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Georgia missing money from car tags, auditors say

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ATLANTA -- Motorists who put so-called vanity plates on their cars could help fill a little of the state's budget shortfall if Georgia adopted "a business-oriented approach" to their sale, according to state auditors.
The Department of Audits & Accounts found little similarity in how the Department of Revenue charges for the 109 varieties of tags, from those supporting individual colleges to causes like breast cancer. As a result, initial costs to drivers from some tags range from zero to $70, and renewals also run from free up to $40.
If drivers were charged the same for any tag purchased, an extra $24 million would flow into the state's beleaguered budget. Even if half the drivers said the price was too high and opted for the standard tags, the state would pick up $11.7 million, according to the auditors' report.
Expanding the selection to the types of tags that are big sellers in other states could net another $7.5 million annually, the report said.
About one in six vehicles has an optional tag. Most are for special causes. The biggest seller, one with a bobwhite quail, provided $419,000 last year for the state's wildlife management program. The biggest fund raiser, snagged $1 million for the Indigent Care Trust Fund with the extra money collected on the sale of the breast-cancer awareness tag.
The auditors recommend a targeted campaign to beef up sales. For example, sharing some of the revenue with the colleges depicted on the tag could prompt the schools to hustle up more business. After all, the state sells fewer than two plates for every student currently enrolled, and just .7 plates for every Georgia Tech student.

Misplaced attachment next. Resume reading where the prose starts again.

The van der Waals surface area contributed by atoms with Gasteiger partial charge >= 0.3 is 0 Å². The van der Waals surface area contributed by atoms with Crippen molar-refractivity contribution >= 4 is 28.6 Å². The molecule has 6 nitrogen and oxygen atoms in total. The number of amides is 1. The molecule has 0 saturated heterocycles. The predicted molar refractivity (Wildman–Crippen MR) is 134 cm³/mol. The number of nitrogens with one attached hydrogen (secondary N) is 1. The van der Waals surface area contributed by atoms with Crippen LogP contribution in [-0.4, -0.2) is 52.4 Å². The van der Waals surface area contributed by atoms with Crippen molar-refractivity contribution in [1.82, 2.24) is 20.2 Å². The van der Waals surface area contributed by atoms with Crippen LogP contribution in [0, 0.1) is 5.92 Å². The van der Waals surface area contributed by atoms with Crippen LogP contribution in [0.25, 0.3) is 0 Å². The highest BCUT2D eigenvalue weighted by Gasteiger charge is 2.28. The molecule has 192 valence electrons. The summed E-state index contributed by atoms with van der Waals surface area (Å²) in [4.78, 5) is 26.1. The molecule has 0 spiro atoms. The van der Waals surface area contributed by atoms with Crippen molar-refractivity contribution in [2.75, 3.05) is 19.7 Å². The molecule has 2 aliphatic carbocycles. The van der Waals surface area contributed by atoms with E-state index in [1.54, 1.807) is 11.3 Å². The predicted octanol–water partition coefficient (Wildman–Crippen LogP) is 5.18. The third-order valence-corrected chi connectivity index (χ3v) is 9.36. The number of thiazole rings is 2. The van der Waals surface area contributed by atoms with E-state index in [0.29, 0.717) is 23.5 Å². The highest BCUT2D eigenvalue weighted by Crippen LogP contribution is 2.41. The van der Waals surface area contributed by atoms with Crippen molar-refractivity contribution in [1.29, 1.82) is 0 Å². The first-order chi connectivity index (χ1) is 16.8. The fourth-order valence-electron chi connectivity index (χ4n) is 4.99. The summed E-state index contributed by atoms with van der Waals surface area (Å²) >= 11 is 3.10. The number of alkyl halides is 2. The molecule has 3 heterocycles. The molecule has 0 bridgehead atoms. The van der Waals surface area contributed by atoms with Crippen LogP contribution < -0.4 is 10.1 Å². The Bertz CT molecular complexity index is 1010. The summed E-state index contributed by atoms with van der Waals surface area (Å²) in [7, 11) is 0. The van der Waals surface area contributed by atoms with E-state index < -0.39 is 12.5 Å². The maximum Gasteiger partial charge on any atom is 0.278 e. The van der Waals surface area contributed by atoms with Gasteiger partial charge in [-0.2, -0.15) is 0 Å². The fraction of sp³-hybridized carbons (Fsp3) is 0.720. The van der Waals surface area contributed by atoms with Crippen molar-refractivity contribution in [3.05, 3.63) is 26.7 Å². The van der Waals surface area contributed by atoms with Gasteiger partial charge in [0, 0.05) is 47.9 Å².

"Our review identified the potential for increasing revenues from special license place sales by adopting a business-oriented approach to the sale of special license plates," the auditors wrote.
The Department of Revenue told the auditors laws would have to be changed to standardize the fees and that it would need more funding to add staff to marketing.
Other state agencies, though, like the idea if it would put more money into their programs.
The Department of Natural Resources was especially eager.
"Given the important of special license plate revenue to critical programs of the Wildlife Resources Division, we are very interested in recommendations to enhance the revenue from these special license plates," it told auditors.


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